The long-term avoidance of emotional expression could lead to reduced access to supportive relationships, social isolation and could have a negative impact on our physical health, ranging from disturbed metabolic status, cardiovascular problems to substance misuse.

Do you think Covid has created a tendency for more disagreements in relationships?

The pandemic has put untold stress on relationships. Worries about finances, employment and health, among many other things, have naturally caused many to feel stressed, frustrated and anxious. In addition, we have all had to adapt our routines and have found ourselves spending much more time with each other, often in very close proximity for long periods of time, especially when working from home. This will all have resulted, naturally, in disagreements as our relationships have been tested in these new circumstances.

Top tips for helping to resolve disagreements amicably…

  • Avoid being accusatory, pointing the finger and using insulting language or aggressive behaviour.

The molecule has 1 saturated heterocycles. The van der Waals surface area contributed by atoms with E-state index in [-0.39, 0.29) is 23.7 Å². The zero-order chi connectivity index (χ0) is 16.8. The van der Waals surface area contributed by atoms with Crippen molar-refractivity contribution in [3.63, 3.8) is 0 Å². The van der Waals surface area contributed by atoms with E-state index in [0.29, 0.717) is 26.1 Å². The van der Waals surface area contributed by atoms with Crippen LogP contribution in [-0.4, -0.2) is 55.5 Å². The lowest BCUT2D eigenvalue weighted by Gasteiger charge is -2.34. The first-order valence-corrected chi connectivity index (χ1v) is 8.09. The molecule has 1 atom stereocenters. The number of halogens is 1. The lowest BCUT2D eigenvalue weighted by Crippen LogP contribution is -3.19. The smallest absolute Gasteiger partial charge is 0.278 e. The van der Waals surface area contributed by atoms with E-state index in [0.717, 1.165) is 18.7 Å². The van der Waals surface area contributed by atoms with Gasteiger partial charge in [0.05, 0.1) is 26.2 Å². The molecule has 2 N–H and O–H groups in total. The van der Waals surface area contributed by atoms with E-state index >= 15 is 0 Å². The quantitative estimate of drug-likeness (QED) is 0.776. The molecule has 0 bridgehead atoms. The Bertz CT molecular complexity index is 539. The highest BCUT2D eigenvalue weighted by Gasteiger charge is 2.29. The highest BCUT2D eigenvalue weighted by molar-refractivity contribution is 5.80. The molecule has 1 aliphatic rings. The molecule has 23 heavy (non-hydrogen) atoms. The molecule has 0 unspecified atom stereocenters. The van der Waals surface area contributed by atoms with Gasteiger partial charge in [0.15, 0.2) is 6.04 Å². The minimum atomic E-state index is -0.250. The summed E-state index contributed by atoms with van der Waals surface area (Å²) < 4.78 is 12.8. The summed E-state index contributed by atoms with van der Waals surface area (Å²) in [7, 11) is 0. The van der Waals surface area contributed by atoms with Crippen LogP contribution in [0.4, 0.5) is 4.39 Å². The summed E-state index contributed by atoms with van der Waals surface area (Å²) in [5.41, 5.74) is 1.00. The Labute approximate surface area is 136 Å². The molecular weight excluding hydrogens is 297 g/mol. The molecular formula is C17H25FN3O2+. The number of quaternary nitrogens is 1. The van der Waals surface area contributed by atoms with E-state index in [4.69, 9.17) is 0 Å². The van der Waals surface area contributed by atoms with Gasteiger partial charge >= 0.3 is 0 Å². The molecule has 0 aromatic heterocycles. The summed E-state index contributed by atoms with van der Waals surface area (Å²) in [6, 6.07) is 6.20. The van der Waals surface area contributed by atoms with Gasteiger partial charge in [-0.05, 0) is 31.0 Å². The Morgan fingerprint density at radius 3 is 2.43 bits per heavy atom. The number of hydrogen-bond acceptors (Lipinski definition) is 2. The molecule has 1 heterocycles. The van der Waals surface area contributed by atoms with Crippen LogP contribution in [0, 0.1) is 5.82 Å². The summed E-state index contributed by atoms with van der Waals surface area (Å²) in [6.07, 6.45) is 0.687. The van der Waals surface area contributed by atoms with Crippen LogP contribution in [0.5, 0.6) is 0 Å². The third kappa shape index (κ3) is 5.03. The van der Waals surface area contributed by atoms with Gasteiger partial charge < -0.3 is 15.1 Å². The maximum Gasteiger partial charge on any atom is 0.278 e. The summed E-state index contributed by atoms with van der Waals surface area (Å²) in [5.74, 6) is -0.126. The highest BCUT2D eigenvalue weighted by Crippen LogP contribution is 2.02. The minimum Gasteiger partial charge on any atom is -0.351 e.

• Put your point across in a calm and considered manner and try to cite specific examples, to enable your partner to clearly see your point.
  • Do not raise your voice and keep a check on your tone. If you feel like things are getting heated or you’re getting too emotional, walk away and come back once you’re feeling calmer.
  • Take time to listen. Be respectful and give your partner a chance to respond and put their point across. Only if both parties take the time to actively listen can a disagreement be resolved.
  • Pick the right moment. Do not try to resolve any kind of conflict or disagreement when you are already feeling stressed or tired. Do not, for example, open a discussion when your partner has just walked in from a hectic day at work, has had a terrible night’s sleep or is just on the way out. Pick a time that suits you both, where you can sit down together and take your time to get to the root of the problem.
  • Never go to sleep on an unresolved argument. Studies have shown how resolving arguments quickly results in fewer negative emotions and a lower decline in positive emotions, thereby reducing stress levels.

Dr Haseeb Rohilla